Way back before review classes started, we were made to take a 500 item Diagnostic Exam (having been busy the entire summer designing a calendar, co-designing a Balinese house, and helping a friend in Butuan with an ad campaign- I had no preparation so I took the exam with just a devil-may-care attitude, I thought anyway school is over so this score won't count), and a month or so later they announced the results. Out of about less than 200 graduates/reviewees from a handful of schools here in Leyte, I got the top score with a good 20 or so points raw score lead to the next highest score after me- I kind of thought this was pretty cool so I vowed to study at least 2 hours each day and never miss a review class.

I thought I may have gone a bit over-the-top with the way I pushed myself, reading seven books cover to cover: Fundamentals of Nursing by Kozier (with more or less 1,500 pages), Mastering Fundamentals, Anatomy and Physiology, Pharmacology for Nurses, Maternal and Child Nursing by Pillitteri, Medical Surgical Nursing, Mosby NCLEX reviewer and a couple of local review books for good measure. I also did a couple of self-testing, and made sure my scores in the review exams are consistent and improving.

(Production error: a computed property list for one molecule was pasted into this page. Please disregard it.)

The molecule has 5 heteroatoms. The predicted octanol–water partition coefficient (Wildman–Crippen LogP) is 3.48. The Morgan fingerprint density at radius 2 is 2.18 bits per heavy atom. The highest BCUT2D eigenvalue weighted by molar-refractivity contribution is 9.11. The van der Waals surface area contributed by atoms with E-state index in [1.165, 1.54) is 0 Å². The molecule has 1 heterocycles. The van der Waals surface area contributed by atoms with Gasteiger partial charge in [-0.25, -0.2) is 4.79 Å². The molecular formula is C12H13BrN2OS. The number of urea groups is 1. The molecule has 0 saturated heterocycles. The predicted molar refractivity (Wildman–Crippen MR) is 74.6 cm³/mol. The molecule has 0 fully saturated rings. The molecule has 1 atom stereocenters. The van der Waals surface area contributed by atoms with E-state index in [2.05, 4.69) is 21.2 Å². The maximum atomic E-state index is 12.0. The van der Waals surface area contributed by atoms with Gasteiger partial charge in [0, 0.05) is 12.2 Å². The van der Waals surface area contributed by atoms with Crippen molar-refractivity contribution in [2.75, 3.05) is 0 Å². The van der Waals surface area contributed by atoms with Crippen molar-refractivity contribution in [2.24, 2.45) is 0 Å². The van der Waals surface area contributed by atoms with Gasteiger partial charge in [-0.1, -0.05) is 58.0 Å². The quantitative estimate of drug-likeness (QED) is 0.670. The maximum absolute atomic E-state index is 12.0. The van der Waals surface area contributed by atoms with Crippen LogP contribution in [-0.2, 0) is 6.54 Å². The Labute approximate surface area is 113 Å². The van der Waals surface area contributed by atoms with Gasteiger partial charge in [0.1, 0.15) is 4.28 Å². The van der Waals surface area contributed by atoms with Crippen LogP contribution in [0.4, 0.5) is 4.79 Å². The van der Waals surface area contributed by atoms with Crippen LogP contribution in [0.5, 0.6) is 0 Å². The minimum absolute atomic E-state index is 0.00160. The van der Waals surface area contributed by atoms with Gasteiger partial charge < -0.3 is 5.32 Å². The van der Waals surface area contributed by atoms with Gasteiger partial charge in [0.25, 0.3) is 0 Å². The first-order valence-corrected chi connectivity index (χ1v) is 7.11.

I may be self-motivated most of the time but may I just say this? I'm exhausted! I'm so tired of pushing myself to do better, to consistently want that thrill of being number one. Even with the preparations I'm making, it's still hard to even admit to myself that I really want to be among the topnochers in the December Nursing board exam. It's terrifying you know, when you really work your ass off and never knowing if indeed it will pay off. I philosophized that the best thing is that I do my best in preparing regardless of the result, but heck, I want my efforts to bear fruit! While I was thumbing through a reference book this morning, I looked enviously to the girl sitting a few chairs away from me who was engrossed with her cellphone, texting someone and laughing without a care in the world. Her scores are average and she doesn't give a damn, man what I would give for an attitude like that :-) Why can't I be not crazy for just a second?

Come what may. Rumor has it that the Board of Nursing who are on their last term will make the exam a tough one this December, and I know of the hundreds of Nursing schools in the country there are also hundreds of honor students all aiming to be in the "tough ten". There are a lot of factors that could affect scores, I mean I've heard of Cum Laudes flunking and that sounds a little scary.